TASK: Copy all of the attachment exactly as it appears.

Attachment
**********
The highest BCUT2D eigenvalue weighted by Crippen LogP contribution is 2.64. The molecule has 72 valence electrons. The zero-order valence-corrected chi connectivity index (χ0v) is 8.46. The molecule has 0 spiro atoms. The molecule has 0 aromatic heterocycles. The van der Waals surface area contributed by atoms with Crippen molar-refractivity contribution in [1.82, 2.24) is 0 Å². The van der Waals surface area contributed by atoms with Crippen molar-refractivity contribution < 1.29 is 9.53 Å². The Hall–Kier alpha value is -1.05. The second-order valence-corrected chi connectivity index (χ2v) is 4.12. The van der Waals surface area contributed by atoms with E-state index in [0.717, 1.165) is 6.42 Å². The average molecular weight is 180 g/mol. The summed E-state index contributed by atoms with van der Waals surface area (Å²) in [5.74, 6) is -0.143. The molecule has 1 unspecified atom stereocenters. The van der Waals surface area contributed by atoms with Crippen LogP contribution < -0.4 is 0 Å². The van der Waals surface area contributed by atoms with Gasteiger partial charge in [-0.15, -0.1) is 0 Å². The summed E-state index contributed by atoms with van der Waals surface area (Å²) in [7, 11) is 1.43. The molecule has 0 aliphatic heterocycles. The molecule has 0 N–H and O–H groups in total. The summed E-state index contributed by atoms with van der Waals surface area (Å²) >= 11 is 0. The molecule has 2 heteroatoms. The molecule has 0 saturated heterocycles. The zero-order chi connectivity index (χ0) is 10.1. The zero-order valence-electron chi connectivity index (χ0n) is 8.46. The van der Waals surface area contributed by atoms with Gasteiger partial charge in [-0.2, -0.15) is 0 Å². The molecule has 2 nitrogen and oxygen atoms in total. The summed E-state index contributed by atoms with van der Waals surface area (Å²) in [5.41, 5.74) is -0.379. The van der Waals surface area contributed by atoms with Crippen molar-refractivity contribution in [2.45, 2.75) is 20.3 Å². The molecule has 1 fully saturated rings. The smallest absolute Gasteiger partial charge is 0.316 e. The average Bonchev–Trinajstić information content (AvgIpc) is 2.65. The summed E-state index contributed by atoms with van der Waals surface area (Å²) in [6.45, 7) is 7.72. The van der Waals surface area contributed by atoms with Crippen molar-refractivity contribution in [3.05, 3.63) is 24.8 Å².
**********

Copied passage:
The highest BCUT2D eigenvalue weighted by Crippen LogP contribution is 2.64. The molecule has 72 valence electrons. The zero-order valence-corrected chi connectivity index (χ0v) is 8.46. The molecule has 0 spiro atoms. The molecule has 0 aromatic heterocycles. The van der Waals surface area contributed by atoms with Crippen molar-refractivity contribution in [1.82, 2.24) is 0 Å². The van der Waals surface area contributed by atoms with Crippen molar-refractivity contribution < 1.29 is 9.53 Å². The Hall–Kier alpha value is -1.05. The second-order valence-corrected chi connectivity index (χ2v) is 4.12. The van der Waals surface area contributed by atoms with E-state index in [0.717, 1.165) is 6.42 Å². The average molecular weight is 180 g/mol. The summed E-state index contributed by atoms with van der Waals surface area (Å²) in [5.74, 6) is -0.143. The molecule has 1 unspecified atom stereocenters. The van der Waals surface area contributed by atoms with Crippen LogP contribution < -0.4 is 0 Å². The van der Waals surface area contributed by atoms with Gasteiger partial charge in [-0.15, -0.1) is 0 Å². The summed E-state index contributed by atoms with van der Waals surface area (Å²) in [7, 11) is 1.43. The molecule has 0 aliphatic heterocycles. The molecule has 0 N–H and O–H groups in total. The summed E-state index contributed by atoms with van der Waals surface area (Å²) >= 11 is 0. The molecule has 2 heteroatoms. The molecule has 0 saturated heterocycles. The zero-order chi connectivity index (χ0) is 10.1. The zero-order valence-electron chi connectivity index (χ0n) is 8.46. The van der Waals surface area contributed by atoms with Gasteiger partial charge in [-0.2, -0.15) is 0 Å². The molecule has 2 nitrogen and oxygen atoms in total. The summed E-state index contributed by atoms with van der Waals surface area (Å²) in [5.41, 5.74) is -0.379. The van der Waals surface area contributed by atoms with Crippen molar-refractivity contribution in [2.45, 2.75) is 20.3 Å². The molecule has 1 fully saturated rings. The smallest absolute Gasteiger partial charge is 0.316 e. The average Bonchev–Trinajstić information content (AvgIpc) is 2.65. The summed E-state index contributed by atoms with van der Waals surface area (Å²) in [6.45, 7) is 7.72. The van der Waals surface area contributed by atoms with Crippen molar-refractivity contribution in [3.05, 3.63) is 24.8 Å².